The Perseid meteor shower shines a heavenly light on a desperate job seeker.
Aug 12, 2014
One August evening I stood in my front yard, silent with wonder as streaks of silvery light shot across the sky. It was the time of the annual Perseid meteor showers, and the heavens were putting on a spectacular show.
“It’s great being here to see this, Mom,” George said, putting his arm around my waist.
My son and his family had been living with me since spring. After eight years with a security job in the Air Force, he’d decided not to reenlist. He had packed everything in his Chevy truck and come home to Florida to start over as a civilian.
“It’ll be easier on my family,” he said, and I agreed.
George’s father had been a career Navy man, and I worked at the Naval Air Station Jacksonville. I understood how difficult the military could be.
At ﬁrst it was fun, all of us being together. The children were both only preschool age then, and always wide-eyed with discovery. We took trips to St. Augustine and other Florida sights. We shared the chores and the babysitting, and my daughter-in-law, Penney, and I kept a jigsaw puzzle going on a table in the living room.
We had cookouts in the backyard--hot dogs, sweet corn, watermelon and all the trimmings. But my house was small, and I’d been used to living alone. Spring had turned into summer, and the strain was beginning to show.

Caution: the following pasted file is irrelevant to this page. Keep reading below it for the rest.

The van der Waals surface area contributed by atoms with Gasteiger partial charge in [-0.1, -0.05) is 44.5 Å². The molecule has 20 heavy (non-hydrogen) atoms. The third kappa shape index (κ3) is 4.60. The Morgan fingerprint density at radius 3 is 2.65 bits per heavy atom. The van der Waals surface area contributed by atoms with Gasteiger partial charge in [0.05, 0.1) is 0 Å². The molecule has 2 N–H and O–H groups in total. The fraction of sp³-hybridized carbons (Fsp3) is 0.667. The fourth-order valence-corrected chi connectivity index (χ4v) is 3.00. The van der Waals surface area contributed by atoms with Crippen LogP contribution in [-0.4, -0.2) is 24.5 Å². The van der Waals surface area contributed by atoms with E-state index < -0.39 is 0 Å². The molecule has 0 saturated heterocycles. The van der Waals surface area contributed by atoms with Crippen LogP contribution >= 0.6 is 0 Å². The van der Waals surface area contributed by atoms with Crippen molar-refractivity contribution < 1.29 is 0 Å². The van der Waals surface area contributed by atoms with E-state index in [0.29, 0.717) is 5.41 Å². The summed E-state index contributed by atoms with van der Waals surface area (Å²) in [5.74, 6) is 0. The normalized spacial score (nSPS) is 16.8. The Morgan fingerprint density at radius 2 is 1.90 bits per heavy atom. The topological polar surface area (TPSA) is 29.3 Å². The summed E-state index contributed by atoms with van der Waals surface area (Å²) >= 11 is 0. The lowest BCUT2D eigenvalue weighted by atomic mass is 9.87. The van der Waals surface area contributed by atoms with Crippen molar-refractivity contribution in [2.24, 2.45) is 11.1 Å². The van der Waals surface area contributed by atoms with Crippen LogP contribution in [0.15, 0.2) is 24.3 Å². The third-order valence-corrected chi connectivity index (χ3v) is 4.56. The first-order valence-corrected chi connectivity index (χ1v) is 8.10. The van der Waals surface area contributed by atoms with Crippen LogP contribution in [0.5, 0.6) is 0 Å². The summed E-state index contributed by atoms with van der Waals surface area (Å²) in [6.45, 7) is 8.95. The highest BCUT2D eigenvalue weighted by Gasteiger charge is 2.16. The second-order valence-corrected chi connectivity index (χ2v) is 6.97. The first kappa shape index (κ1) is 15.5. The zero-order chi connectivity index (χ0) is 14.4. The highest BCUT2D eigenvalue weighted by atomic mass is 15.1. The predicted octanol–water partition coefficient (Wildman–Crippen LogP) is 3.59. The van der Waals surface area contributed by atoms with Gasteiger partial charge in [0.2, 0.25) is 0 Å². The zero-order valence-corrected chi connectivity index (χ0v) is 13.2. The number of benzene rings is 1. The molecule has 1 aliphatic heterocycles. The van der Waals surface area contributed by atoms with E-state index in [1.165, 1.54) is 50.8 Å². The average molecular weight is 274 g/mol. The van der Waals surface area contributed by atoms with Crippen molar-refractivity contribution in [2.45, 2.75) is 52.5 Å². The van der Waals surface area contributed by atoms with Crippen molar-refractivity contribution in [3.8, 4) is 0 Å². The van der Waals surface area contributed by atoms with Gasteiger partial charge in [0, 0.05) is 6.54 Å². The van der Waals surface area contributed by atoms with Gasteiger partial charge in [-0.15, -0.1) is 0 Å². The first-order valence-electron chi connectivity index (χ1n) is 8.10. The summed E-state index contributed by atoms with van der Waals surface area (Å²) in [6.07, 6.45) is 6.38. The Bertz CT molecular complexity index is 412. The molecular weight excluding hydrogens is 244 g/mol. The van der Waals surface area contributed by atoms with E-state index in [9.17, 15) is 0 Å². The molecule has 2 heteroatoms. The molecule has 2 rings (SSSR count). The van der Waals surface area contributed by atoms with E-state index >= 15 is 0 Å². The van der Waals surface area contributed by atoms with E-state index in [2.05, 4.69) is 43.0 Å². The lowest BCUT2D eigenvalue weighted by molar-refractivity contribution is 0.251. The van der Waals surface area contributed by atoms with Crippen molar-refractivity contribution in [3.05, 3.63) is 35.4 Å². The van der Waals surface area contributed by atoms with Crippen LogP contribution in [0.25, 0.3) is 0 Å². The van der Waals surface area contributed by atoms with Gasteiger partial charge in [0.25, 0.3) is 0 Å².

George’s job search had taken much longer than he’d expected, and he was beginning to become ﬁlled with self-doubt. Money was tight, and getting a job, any job, became critical. That hot August night, as the celestial rockets plunged through the sky, I said a prayer for my son, asking God for some of that heavenly power to be directed to him and his need for work.
George slipped away at one point, and I noticed him down the street talking to someone. Their conversation seemed animated, and after a few minutes they shook hands. George started back home and then turned to wave. “Thanks, Jim!” George hurried to me.
“I have a job lead!” he said. He told me the man had recently moved from Merritt Island, home of the Kennedy Space Center.
“Jim said they hire civilians for security jobs, and I’m qualiﬁed.” There was a look of hope on my son’s face I hadn’t seen for months. “I’m going to drive down there,” he said, “ﬁrst thing in the morning.”
“But you have no appointment,” I said, “and no clearance. You just can’t walk into a place like the Space Center.” I was afraid my son was grasping at straws.
“I’ve a good feeling about this, Mom,” George said. “I believe Jim knew what he was talking about. Wait and see.”
Early the next morning George was in his Chevy truck, headed for Merritt Island. He came home that evening, triumphant.
“I did it!” he said. “I’m hired!” It seemed like no less than a miracle. “I talked like I’ve never talked before,” George explained. “I mentioned Jim, even though I didn’t know his full name. I told them about the Air Force and my family and how ready I was to go to work.”
He stopped to catch his breath. “I guess I just talked my way inside. They gave me a guest badge, and I was directed to personnel.”
In days George found a place for his family to live on Merritt Island, and he started his job at the Space Center. The heavens had truly been ﬁlled with power that August night. An angel named Jim arrived on a meteor.